arrow

General - The use of the bow and arrow dates. From the early Stone Age period and the arrow itself has great significance in many mythologies.
  • The Bushmen use arrows as sacrifice to their ancestors who live in the rivers. Other stories include the worldwide tale of the arrows shot one after the other to form a bridge to heaven up which the archer, a culture-hero, ascends.
  • In Arabia, arrows are used as charms to keep the blood in good order.
  • The Assyrians associated arrows with the deities Ashur and Ishtar.
  • In Buddhism an arrow in five colours is used in demon-worship. In Tibet, this arrow is called dar-dar.
  • In Greek myths, arrows feature in stories of the hunter deities Apollo and Artemis and the lovegod Eros as well as in the tale of Chiron, the Centaur, who was wounded by one of the poisoned arrows of Heracles. Achilles was killed by an arrow, shot by Paris, which struck his only vulnerable spot - his ankle A sunbeam is called the Arrow of Apollo and the Arrow of Artemis is a moonbeam.
  • Hindu myths associate arrows with both the love-god Kama and the war-god Karttikeya, Siva killed the demon Tripura with an arrow and they tell of a magic arrow (the sabdabhedi arrow) which can seek out and strike the origin of a sound.
  • In Ireland, an arrow might be carried as an amulet to ward off the arrows fired by the elves, while water drunk after being poured over an arrowhead was said to be effective as a remedy for croup.
  • Italian stories allege that an amulet in the form of an arrow would ward off the jettatura, the evil eye. As a weapon, the arrow was an attribute of the Etruscan god Usil.
  • In Japanese myths, the god Susxanowa had a bow and arrows and a magic whistling arrow.
  • North American Indian tribes have many stories involving arrows. The Cheyenne have a set of four arrows, used in religious ceremonies, which, they say, have been in the possession of the tribe from time immemorial. They are used in rites which cleanse any man who has killed one of his own tribe. A Kwakiutl woman will place an arrow under her bed to ensure that any child she conceives will be male. The Ojibway, fearing that the sun extinguished during an eclipse may never return, fired burning arrows to re-ignite it. The Nez PercĂ© have a story in which the trickster-god, Coyote, turns himself into an arrow. The chain-of-arrows story is common to many tribes. One such story has it that when a man was killed and decapitated by a man from the sky, the dead man's brother shot such a chain and climbed up it to the heavens where he rescued his brother's head. When this was joined to the still bleeding torso, it became the redheaded woodpecker.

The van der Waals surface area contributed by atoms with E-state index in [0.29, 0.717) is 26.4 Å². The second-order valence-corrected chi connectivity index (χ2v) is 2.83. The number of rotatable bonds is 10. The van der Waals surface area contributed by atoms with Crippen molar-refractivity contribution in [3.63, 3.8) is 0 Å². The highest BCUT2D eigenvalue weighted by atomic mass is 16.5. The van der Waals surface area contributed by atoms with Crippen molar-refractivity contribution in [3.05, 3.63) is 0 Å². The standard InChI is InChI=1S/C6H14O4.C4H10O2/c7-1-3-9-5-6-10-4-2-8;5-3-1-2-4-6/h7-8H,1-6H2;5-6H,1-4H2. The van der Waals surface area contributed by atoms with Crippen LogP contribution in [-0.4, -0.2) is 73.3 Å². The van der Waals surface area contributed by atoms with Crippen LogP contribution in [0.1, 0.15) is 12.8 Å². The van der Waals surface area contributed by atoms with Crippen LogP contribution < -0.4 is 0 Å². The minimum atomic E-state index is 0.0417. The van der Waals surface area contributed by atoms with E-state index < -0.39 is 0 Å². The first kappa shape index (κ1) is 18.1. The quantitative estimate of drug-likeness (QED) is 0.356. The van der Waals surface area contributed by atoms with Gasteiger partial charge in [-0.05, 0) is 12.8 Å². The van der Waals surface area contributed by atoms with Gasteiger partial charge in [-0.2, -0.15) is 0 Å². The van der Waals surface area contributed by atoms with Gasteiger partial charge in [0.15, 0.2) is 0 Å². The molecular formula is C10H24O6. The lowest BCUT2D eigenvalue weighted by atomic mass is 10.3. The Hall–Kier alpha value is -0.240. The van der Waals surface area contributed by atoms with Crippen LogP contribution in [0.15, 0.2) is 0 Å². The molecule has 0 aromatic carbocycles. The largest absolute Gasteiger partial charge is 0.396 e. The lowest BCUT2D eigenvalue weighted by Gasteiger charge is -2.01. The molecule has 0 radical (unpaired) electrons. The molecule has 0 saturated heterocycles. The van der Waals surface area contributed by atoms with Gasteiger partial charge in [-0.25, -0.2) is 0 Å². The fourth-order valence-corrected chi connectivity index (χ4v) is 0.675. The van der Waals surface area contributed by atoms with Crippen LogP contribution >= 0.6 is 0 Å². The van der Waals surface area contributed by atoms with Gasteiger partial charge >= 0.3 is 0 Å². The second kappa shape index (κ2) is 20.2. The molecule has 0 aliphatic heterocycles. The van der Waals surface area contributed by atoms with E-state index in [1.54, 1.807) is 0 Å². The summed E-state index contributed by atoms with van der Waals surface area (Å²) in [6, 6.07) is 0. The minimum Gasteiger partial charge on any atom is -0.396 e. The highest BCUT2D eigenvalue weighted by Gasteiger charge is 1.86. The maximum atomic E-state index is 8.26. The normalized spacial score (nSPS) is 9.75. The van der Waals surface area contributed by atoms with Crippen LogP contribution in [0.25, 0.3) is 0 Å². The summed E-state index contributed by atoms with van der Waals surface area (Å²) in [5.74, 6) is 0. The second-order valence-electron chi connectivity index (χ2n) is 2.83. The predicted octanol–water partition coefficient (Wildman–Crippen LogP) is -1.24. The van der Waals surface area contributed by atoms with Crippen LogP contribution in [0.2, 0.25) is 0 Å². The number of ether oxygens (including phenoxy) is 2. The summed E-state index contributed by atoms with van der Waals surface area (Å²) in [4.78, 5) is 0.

• In Mexico, arrows are associated with both the gods Mixcoatl and Quetzalcoatl.
  • In the Pacific, the Philippine god Abog is placated with offerings of arrows while in Melanesia Qat went to heaven via an arrow-chain to retrieve his wife.
  • In Siberia, the Buriats relate how Ten Geris, a thunder-god, used flaming arrows as his weapons when fighting demons while the Koryaks have the story of Eme'mqut who opened the road to the underworld to retrieve his wife by throwing an arrow into the fire. They also tell a slightly different chain-arrow story; in their version, just one arrow is fired but it carves out a road to the heavens.
  • Some South American tribes, like the Ojibways of North America, fire flaming arrows into the sky to restart the sun after an eclipse.
  • Another arrow-chain story has the two sons of Tamoi climbing to the heavens where they become the moon and sun.
In some references, known as arrow.

Nearby Myths